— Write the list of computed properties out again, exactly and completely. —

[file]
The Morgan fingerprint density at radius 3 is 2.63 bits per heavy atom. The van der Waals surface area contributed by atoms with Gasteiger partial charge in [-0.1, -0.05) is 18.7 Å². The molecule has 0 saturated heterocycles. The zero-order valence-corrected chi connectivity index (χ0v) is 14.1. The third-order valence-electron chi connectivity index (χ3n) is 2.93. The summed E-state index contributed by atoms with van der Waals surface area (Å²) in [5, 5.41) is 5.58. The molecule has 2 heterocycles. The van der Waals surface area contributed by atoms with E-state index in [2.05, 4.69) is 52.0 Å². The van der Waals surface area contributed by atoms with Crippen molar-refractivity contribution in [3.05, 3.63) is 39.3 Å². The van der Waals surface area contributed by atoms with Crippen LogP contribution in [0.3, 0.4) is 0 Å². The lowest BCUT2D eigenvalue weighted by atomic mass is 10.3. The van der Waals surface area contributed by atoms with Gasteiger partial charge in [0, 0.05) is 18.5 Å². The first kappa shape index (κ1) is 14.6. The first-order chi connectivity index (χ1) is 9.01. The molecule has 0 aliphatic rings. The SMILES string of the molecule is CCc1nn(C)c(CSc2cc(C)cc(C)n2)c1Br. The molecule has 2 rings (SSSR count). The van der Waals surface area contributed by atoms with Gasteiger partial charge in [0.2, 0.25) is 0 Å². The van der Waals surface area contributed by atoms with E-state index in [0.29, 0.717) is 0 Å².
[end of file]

The Morgan fingerprint density at radius 3 is 2.63 bits per heavy atom. The van der Waals surface area contributed by atoms with Gasteiger partial charge in [-0.1, -0.05) is 18.7 Å². The molecule has 0 saturated heterocycles. The zero-order valence-corrected chi connectivity index (χ0v) is 14.1. The third-order valence-electron chi connectivity index (χ3n) is 2.93. The summed E-state index contributed by atoms with van der Waals surface area (Å²) in [5, 5.41) is 5.58. The molecule has 2 heterocycles. The van der Waals surface area contributed by atoms with E-state index in [2.05, 4.69) is 52.0 Å². The van der Waals surface area contributed by atoms with Crippen molar-refractivity contribution in [3.05, 3.63) is 39.3 Å². The van der Waals surface area contributed by atoms with Crippen LogP contribution in [0.3, 0.4) is 0 Å². The lowest BCUT2D eigenvalue weighted by atomic mass is 10.3. The van der Waals surface area contributed by atoms with Gasteiger partial charge in [0, 0.05) is 18.5 Å². The first kappa shape index (κ1) is 14.6. The first-order chi connectivity index (χ1) is 9.01. The molecule has 0 aliphatic rings. The SMILES string of the molecule is CCc1nn(C)c(CSc2cc(C)cc(C)n2)c1Br. The molecule has 2 rings (SSSR count). The van der Waals surface area contributed by atoms with Gasteiger partial charge in [0.2, 0.25) is 0 Å². The van der Waals surface area contributed by atoms with E-state index in [0.29, 0.717) is 0 Å².